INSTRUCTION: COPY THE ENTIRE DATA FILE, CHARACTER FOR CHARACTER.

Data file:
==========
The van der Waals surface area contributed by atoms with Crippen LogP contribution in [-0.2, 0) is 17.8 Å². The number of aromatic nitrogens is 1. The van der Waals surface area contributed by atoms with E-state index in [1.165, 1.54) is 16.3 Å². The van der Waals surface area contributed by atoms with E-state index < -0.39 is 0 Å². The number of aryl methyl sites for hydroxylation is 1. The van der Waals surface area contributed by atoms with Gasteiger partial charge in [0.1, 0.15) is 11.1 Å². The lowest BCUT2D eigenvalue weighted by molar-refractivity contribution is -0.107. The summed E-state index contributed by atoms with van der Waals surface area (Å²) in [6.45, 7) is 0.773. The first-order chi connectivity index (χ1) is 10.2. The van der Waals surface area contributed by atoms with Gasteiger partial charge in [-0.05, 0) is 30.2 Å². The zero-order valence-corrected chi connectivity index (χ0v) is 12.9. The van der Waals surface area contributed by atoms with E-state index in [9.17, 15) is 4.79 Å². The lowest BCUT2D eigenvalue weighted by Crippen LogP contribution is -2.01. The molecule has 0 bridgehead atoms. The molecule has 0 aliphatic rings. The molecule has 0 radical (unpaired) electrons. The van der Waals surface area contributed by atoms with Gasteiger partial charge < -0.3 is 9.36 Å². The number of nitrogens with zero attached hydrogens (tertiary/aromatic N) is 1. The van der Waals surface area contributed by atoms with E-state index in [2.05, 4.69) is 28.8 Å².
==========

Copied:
The van der Waals surface area contributed by atoms with Crippen LogP contribution in [-0.2, 0) is 17.8 Å². The number of aromatic nitrogens is 1. The van der Waals surface area contributed by atoms with E-state index in [1.165, 1.54) is 16.3 Å². The van der Waals surface area contributed by atoms with E-state index < -0.39 is 0 Å². The number of aryl methyl sites for hydroxylation is 1. The van der Waals surface area contributed by atoms with Gasteiger partial charge in [0.1, 0.15) is 11.1 Å². The lowest BCUT2D eigenvalue weighted by molar-refractivity contribution is -0.107. The summed E-state index contributed by atoms with van der Waals surface area (Å²) in [6.45, 7) is 0.773. The first-order chi connectivity index (χ1) is 10.2. The van der Waals surface area contributed by atoms with Gasteiger partial charge in [-0.05, 0) is 30.2 Å². The zero-order valence-corrected chi connectivity index (χ0v) is 12.9. The van der Waals surface area contributed by atoms with E-state index in [9.17, 15) is 4.79 Å². The lowest BCUT2D eigenvalue weighted by Crippen LogP contribution is -2.01. The molecule has 0 bridgehead atoms. The molecule has 0 aliphatic rings. The molecule has 0 radical (unpaired) electrons. The van der Waals surface area contributed by atoms with Gasteiger partial charge < -0.3 is 9.36 Å². The number of nitrogens with zero attached hydrogens (tertiary/aromatic N) is 1. The van der Waals surface area contributed by atoms with E-state index in [2.05, 4.69) is 28.8 Å².